This is the bedrock that, you say, leads you to some "interesting conclusions" about the nature of knowledge, conclusions which you then laud for having a personal psychological effect on you, that in fact led you to experience a psychological state that you claim is similar to that achieved by a disciplined Buddhist monk. You claim that this wonderful mental state follows "since there is no longer a requirement to defend any particular proposition". I assume that you include propositions such as "This leads to a state of ataraxia or lucid tranquility, similar to what the Buddhists call "equanimity"".

I responded in a simple way, asserting that I distinguish 'belief' as defined by the Stanford article from knowledge: belief being general, knowledge being particular. I made it clear that my response depended entirely on *my* definition/understanding of the language that I was using, and was *my* distinction -- I made no claim to any wider acceptance whatsoever.

You responded with several assertions about what "we know", "Often it's simply because someone in whom we have reposed trust has told us so". That statement has no bearing on how I responded to your original post. That statement makes a generalization about how "we", in general, think, and use words like "know". You then make a general claim that all knowledge (according as everyone proceeds and according as everyone uses the term 'know') is based simply on believing, saying something about "belief based knowledge".

I responded by telling you that your account, your response, makes no sense to me.

You responded by elaborating further on how "we" think, about "the pyramid of knowledge that we each build for ourselves over our lifetime", continuing with claim after claim about how "we" think. (Interestingly, you are now free to apply your one personal dictum to these generalities, that for you, as a self-proclaimed Pyrrhonian skeptic, "there is no longer a requirement to defend any particular proposition".) You conclude by stating "This is my own epistemological perspective, I wasn't intending to impute it to you or anyone else.", a statement that's flatly contradicted by your omnipresent use of the term "we".

I responded by pointing this out: "You believe in a whole slew of generalizations about how other people think"

Now your final response:
"I'm simply saying that most of what we call "knowledge" seems to be belief."
However, if that was all you had said we'd be in total agreement, since I responded to your OP by saying that I distinguish knowledge as being a particular case of belief (as 'belief' is above defined).
But now you go on: "Whether it's "actually" knowledge or belief doesn't really matter except to epistemologists". Have you already forgotten your assertion "This is my own epistemological perspective"?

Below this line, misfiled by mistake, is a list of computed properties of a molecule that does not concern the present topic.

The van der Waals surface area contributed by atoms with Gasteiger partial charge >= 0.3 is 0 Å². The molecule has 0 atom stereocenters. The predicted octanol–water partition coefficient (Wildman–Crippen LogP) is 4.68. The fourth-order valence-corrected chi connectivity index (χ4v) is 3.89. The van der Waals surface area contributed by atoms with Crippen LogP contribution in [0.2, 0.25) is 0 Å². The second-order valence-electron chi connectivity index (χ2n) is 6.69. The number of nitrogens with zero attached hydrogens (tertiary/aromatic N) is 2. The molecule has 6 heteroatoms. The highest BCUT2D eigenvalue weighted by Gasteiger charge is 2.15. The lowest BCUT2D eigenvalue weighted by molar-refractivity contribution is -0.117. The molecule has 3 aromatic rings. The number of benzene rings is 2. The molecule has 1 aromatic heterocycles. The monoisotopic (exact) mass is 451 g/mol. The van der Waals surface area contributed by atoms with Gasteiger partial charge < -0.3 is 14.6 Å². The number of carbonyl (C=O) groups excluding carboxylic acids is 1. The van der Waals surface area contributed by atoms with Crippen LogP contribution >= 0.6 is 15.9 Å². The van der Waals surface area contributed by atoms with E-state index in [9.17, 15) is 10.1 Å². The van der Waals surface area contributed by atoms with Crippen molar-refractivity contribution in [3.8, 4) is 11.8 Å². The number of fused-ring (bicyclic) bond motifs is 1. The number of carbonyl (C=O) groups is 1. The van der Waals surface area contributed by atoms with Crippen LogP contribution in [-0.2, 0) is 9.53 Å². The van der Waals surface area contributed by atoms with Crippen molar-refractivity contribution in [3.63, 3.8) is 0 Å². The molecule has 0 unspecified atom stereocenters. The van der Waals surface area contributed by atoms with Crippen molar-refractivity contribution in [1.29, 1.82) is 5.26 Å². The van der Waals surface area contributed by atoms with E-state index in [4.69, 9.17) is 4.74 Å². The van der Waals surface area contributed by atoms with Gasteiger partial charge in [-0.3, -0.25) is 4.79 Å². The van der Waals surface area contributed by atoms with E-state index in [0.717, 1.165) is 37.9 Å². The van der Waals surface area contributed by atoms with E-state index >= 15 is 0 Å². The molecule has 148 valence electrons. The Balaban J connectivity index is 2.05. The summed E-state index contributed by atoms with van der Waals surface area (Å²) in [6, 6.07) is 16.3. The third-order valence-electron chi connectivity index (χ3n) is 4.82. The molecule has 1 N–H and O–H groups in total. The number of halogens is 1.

If it doesn't really matter, why did you post your OP on the subject?
"I'm just trying to get a better insight into how the mind functions, so I can watch my own at work"
But you aren't watching your own mind at work. You start by making claims about how you attained to a state of Buddhist equanimity and you proceed to make claim after claim about how others think, precluding yourself from having to defend your claims, and concluding with assertions that the question doesn't really matter.










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Response to delrem (Reply #9)

Sat Mar 14, 2015, 12:02 PM

10. As you say,

 

"You start by making claims about how you attained to a state of Buddhist equanimity and you proceed to make claim after claim about how others think, precluding yourself from having to defend your claims, and concluding with assertions that the question doesn't really matter."

That's an accurate summary of how my thinking evolved over the conversation.

I tend not to "defend my claims" these days, preferring open-ended exploration instead. In this case, my exploration supports the growing realization that the way I think nowadays is probably not conducive to typical on-line discussions, given that such discussions are generally predicated on the defense of claims. I've seen a tendency for conversations to gravitate towards "Mutually Assured Defensiveness" since the days of Usenet in the early 90s. That position is neither productive nor interesting to me any more, and why my participation in discussions like you seem to be asking for may feel unsatisfactory.

Regarding whether my worldview amounts to a philosophy or not, it draws from the schools of skepticism, epistemological solipsism, stoicism and idealism.

Regarding my generalizations about how people think, I plead guilty as charged. I do in fact look for universalities in the way human minds work. My interest in this stems from recent findings in neuroscience about how people hold beliefs, along with a healthy dose of evolutionary psychology.

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Response to GliderGuider (Reply #10)

Sat Mar 14, 2015, 04:03 PM

11. huh? It's your OP.

Of course you figure that statement is on a par with "the biblical story of Noah is literally true", so I can see why you're confused.

Thanks for the wiki links. I'd never have known what all those big words meant without them...

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Response to delrem (Reply #11)

Sat Mar 14, 2015, 04:31 PM

12. A lot of of people don't know the philosophical definition of idealism

 

Or that it's related to skepticism, or that both of them tie into solipsism. All those terms have colloquial meanings that can lead the conversation off into the weeds if they're not clarified. That was the reason for the links - not for condescension but for clarity.

Well, thanks for the chat.